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This year’s commemorations of the Croat victims of the fall of Vukovar, conquered by the pro-Serbian Yugoslav army on November 18, 1991 after a siege of three months, have turned into a political scandal and exposed the deep divisions in the country eighteen years after the end of the war.

As Jutarnji list reports, veterans' associations prevented President Ivo Josipović and Prime Minister, Zoran Milanović, who were at the back of the procession, from taking part in the ceremonies. Meeting up again as part of the “Committee for the Defense of Croatian Vukovar”, they are protesting against the Social Democratic government’s plan to impose signage in both the Latin and Cyrillic alphabets of the Croats and the Serbs, respectively, on the city’s public buildings.

The daily, which leads with the front-page headline ”Humiliated” over a picture of Croatia's leaders, angrily points outthat —

… nowhere in the world do veterans have the right to replace the legitimately elected power: the army must be separated from politics, whether it's the national army or an army formed by veterans. To found power and political influence on laurels earned in war can lead to democracy being replaced by an illegitimate government and to chaos.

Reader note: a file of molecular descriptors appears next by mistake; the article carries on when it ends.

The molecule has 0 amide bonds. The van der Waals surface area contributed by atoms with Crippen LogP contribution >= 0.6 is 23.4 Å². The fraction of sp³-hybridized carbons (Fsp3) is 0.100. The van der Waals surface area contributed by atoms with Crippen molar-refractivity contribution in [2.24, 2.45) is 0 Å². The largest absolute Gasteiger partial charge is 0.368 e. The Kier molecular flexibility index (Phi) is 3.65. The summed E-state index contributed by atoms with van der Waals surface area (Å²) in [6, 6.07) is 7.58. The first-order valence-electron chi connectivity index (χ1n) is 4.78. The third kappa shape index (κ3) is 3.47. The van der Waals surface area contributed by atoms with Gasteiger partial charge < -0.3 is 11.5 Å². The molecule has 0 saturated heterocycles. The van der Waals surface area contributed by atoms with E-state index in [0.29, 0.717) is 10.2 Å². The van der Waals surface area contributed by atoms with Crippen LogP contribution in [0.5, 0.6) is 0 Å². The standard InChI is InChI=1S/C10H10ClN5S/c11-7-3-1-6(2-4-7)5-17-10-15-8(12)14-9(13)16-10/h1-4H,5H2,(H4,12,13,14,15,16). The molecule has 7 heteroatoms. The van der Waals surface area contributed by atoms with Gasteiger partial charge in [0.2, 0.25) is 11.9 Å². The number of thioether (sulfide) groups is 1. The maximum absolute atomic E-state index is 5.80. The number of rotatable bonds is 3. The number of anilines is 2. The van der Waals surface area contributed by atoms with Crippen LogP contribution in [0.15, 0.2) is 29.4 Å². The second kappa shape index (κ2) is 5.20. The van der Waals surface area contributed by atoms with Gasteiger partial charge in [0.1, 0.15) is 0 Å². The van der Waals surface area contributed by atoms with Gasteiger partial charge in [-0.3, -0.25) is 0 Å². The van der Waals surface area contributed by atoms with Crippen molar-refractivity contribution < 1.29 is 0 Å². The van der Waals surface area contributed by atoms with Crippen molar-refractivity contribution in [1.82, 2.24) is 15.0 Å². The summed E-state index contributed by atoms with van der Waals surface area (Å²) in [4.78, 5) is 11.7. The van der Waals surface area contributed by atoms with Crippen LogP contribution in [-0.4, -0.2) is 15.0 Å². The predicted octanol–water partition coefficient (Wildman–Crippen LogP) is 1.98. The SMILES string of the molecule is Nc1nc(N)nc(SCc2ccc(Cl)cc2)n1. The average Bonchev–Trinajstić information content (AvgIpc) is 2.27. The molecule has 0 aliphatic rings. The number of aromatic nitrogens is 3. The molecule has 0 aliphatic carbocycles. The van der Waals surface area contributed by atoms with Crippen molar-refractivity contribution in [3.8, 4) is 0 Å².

The daily also accuses the leader of the main opposition party, the Croatian Democratic Union (HDZ), Tomislav Karamarko, who took part in the march of the former fighters, of “starting a serious project to overthrow the government.”

In Rijeka, Novi List writes of nothing less than a "coup d'état", and argues that —

Croatia has not experienced such humiliation since the Serbian attack.

For its part, 24 Sata reports on an ”incredible disgrace” —

… for the Committee for the defence of Croatian Vukovar [...] and also for the government, which showed, by backing down, that it is weak, indecisive, and lacks courage.